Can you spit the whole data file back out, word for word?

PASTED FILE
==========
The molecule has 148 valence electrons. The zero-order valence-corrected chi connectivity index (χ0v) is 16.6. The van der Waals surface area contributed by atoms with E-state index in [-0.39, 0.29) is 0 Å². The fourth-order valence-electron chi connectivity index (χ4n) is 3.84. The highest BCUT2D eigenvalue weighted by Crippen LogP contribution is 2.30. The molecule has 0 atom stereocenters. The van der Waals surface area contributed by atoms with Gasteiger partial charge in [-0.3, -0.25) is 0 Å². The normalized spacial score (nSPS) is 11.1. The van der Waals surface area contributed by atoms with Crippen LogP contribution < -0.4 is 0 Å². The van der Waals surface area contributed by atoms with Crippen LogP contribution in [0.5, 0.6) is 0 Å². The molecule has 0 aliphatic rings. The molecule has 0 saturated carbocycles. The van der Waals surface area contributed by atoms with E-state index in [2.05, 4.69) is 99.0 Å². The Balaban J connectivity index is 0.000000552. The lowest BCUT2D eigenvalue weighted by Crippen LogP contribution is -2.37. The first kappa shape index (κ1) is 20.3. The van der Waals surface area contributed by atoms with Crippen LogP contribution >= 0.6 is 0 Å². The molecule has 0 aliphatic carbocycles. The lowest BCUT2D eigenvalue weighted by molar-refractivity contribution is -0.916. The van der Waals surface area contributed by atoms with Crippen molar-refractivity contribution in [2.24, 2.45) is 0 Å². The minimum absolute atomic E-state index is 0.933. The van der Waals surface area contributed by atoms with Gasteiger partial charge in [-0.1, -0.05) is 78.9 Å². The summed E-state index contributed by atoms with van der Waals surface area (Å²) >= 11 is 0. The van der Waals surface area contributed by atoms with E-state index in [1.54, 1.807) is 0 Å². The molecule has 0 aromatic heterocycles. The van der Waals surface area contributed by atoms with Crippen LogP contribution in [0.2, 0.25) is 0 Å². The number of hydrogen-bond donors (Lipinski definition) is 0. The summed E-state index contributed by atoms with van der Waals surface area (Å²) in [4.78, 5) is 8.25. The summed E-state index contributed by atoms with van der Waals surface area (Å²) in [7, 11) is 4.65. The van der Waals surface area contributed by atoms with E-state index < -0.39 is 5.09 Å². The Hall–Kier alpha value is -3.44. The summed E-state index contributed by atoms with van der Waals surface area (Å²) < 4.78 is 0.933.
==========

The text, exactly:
The molecule has 148 valence electrons. The zero-order valence-corrected chi connectivity index (χ0v) is 16.6. The van der Waals surface area contributed by atoms with E-state index in [-0.39, 0.29) is 0 Å². The fourth-order valence-electron chi connectivity index (χ4n) is 3.84. The highest BCUT2D eigenvalue weighted by Crippen LogP contribution is 2.30. The molecule has 0 atom stereocenters. The van der Waals surface area contributed by atoms with Gasteiger partial charge in [-0.3, -0.25) is 0 Å². The normalized spacial score (nSPS) is 11.1. The van der Waals surface area contributed by atoms with Crippen LogP contribution < -0.4 is 0 Å². The van der Waals surface area contributed by atoms with Crippen LogP contribution in [0.5, 0.6) is 0 Å². The molecule has 0 aliphatic rings. The molecule has 0 saturated carbocycles. The van der Waals surface area contributed by atoms with E-state index in [2.05, 4.69) is 99.0 Å². The Balaban J connectivity index is 0.000000552. The lowest BCUT2D eigenvalue weighted by Crippen LogP contribution is -2.37. The first kappa shape index (κ1) is 20.3. The van der Waals surface area contributed by atoms with Crippen LogP contribution >= 0.6 is 0 Å². The molecule has 0 aliphatic carbocycles. The lowest BCUT2D eigenvalue weighted by molar-refractivity contribution is -0.916. The van der Waals surface area contributed by atoms with Crippen molar-refractivity contribution in [2.24, 2.45) is 0 Å². The minimum absolute atomic E-state index is 0.933. The van der Waals surface area contributed by atoms with Gasteiger partial charge in [-0.1, -0.05) is 78.9 Å². The summed E-state index contributed by atoms with van der Waals surface area (Å²) >= 11 is 0. The van der Waals surface area contributed by atoms with E-state index in [1.54, 1.807) is 0 Å². The molecule has 0 aromatic heterocycles. The van der Waals surface area contributed by atoms with Crippen LogP contribution in [0.2, 0.25) is 0 Å². The number of hydrogen-bond donors (Lipinski definition) is 0. The summed E-state index contributed by atoms with van der Waals surface area (Å²) in [4.78, 5) is 8.25. The summed E-state index contributed by atoms with van der Waals surface area (Å²) in [7, 11) is 4.65. The van der Waals surface area contributed by atoms with E-state index < -0.39 is 5.09 Å². The Hall–Kier alpha value is -3.44. The summed E-state index contributed by atoms with van der Waals surface area (Å²) < 4.78 is 0.933.